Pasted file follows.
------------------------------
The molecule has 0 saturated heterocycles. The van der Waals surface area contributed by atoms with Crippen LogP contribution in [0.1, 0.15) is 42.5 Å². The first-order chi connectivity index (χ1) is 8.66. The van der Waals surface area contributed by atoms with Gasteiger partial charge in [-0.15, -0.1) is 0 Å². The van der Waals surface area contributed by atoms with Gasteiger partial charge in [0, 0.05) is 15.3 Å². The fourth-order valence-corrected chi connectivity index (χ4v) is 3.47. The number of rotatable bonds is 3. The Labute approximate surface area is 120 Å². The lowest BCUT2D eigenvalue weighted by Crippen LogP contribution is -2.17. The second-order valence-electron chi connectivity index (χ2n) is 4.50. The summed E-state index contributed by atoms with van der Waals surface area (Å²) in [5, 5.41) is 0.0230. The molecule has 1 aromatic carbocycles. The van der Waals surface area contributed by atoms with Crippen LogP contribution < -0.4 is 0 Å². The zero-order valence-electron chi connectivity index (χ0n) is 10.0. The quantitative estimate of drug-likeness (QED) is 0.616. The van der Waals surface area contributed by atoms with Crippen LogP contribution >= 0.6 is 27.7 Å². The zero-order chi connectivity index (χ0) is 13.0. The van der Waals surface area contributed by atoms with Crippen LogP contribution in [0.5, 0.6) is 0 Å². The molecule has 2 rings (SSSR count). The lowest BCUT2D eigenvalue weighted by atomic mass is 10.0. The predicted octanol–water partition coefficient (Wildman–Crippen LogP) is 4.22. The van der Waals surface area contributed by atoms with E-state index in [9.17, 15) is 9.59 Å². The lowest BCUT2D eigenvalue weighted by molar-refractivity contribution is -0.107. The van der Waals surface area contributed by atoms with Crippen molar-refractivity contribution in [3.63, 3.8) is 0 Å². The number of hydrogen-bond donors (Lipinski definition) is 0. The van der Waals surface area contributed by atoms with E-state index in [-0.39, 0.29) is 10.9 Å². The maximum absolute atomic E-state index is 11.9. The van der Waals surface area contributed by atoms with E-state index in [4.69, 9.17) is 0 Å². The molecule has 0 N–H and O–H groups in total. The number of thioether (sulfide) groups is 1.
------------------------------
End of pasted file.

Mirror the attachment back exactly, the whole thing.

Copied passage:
The molecule has 0 saturated heterocycles. The van der Waals surface area contributed by atoms with Crippen LogP contribution in [0.1, 0.15) is 42.5 Å². The first-order chi connectivity index (χ1) is 8.66. The van der Waals surface area contributed by atoms with Gasteiger partial charge in [-0.15, -0.1) is 0 Å². The van der Waals surface area contributed by atoms with Gasteiger partial charge in [0, 0.05) is 15.3 Å². The fourth-order valence-corrected chi connectivity index (χ4v) is 3.47. The number of rotatable bonds is 3. The Labute approximate surface area is 120 Å². The lowest BCUT2D eigenvalue weighted by Crippen LogP contribution is -2.17. The second-order valence-electron chi connectivity index (χ2n) is 4.50. The summed E-state index contributed by atoms with van der Waals surface area (Å²) in [5, 5.41) is 0.0230. The molecule has 1 aromatic carbocycles. The van der Waals surface area contributed by atoms with Crippen LogP contribution < -0.4 is 0 Å². The zero-order valence-electron chi connectivity index (χ0n) is 10.0. The quantitative estimate of drug-likeness (QED) is 0.616. The van der Waals surface area contributed by atoms with Crippen LogP contribution >= 0.6 is 27.7 Å². The zero-order chi connectivity index (χ0) is 13.0. The van der Waals surface area contributed by atoms with Crippen LogP contribution in [0.5, 0.6) is 0 Å². The molecule has 2 rings (SSSR count). The lowest BCUT2D eigenvalue weighted by atomic mass is 10.0. The predicted octanol–water partition coefficient (Wildman–Crippen LogP) is 4.22. The van der Waals surface area contributed by atoms with E-state index in [9.17, 15) is 9.59 Å². The lowest BCUT2D eigenvalue weighted by molar-refractivity contribution is -0.107. The van der Waals surface area contributed by atoms with Crippen molar-refractivity contribution in [3.63, 3.8) is 0 Å². The number of hydrogen-bond donors (Lipinski definition) is 0. The van der Waals surface area contributed by atoms with E-state index in [-0.39, 0.29) is 10.9 Å². The maximum absolute atomic E-state index is 11.9. The van der Waals surface area contributed by atoms with E-state index in [4.69, 9.17) is 0 Å². The molecule has 0 N–H and O–H groups in total. The number of thioether (sulfide) groups is 1.